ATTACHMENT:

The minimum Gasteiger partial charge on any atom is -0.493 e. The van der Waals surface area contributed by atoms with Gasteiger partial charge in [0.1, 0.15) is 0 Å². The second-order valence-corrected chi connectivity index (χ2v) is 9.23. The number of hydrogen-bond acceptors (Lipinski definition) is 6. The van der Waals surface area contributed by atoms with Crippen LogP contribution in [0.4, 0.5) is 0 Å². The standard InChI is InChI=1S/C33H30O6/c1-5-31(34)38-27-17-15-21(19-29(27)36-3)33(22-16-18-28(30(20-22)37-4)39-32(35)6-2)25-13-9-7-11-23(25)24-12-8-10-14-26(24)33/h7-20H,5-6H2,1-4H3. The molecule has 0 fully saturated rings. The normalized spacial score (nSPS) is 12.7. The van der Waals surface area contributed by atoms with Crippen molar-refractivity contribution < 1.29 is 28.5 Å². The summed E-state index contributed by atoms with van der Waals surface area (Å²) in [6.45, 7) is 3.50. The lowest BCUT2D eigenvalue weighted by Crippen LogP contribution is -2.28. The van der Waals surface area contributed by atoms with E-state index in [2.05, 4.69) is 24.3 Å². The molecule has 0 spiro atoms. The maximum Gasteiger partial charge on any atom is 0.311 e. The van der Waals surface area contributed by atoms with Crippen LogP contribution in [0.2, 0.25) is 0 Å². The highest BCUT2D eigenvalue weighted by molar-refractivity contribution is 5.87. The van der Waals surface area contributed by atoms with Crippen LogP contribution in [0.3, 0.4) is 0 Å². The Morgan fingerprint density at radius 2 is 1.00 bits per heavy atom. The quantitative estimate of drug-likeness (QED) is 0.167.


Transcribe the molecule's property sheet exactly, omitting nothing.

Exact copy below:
The minimum Gasteiger partial charge on any atom is -0.493 e. The van der Waals surface area contributed by atoms with Gasteiger partial charge in [0.1, 0.15) is 0 Å². The second-order valence-corrected chi connectivity index (χ2v) is 9.23. The number of hydrogen-bond acceptors (Lipinski definition) is 6. The van der Waals surface area contributed by atoms with Crippen LogP contribution in [0.4, 0.5) is 0 Å². The standard InChI is InChI=1S/C33H30O6/c1-5-31(34)38-27-17-15-21(19-29(27)36-3)33(22-16-18-28(30(20-22)37-4)39-32(35)6-2)25-13-9-7-11-23(25)24-12-8-10-14-26(24)33/h7-20H,5-6H2,1-4H3. The molecule has 0 fully saturated rings. The normalized spacial score (nSPS) is 12.7. The van der Waals surface area contributed by atoms with Crippen molar-refractivity contribution < 1.29 is 28.5 Å². The summed E-state index contributed by atoms with van der Waals surface area (Å²) in [6.45, 7) is 3.50. The lowest BCUT2D eigenvalue weighted by Crippen LogP contribution is -2.28. The van der Waals surface area contributed by atoms with E-state index in [2.05, 4.69) is 24.3 Å². The molecule has 0 spiro atoms. The maximum Gasteiger partial charge on any atom is 0.311 e. The van der Waals surface area contributed by atoms with Crippen LogP contribution in [0.2, 0.25) is 0 Å². The highest BCUT2D eigenvalue weighted by molar-refractivity contribution is 5.87. The van der Waals surface area contributed by atoms with Crippen LogP contribution in [0.3, 0.4) is 0 Å². The Morgan fingerprint density at radius 2 is 1.00 bits per heavy atom. The quantitative estimate of drug-likeness (QED) is 0.167.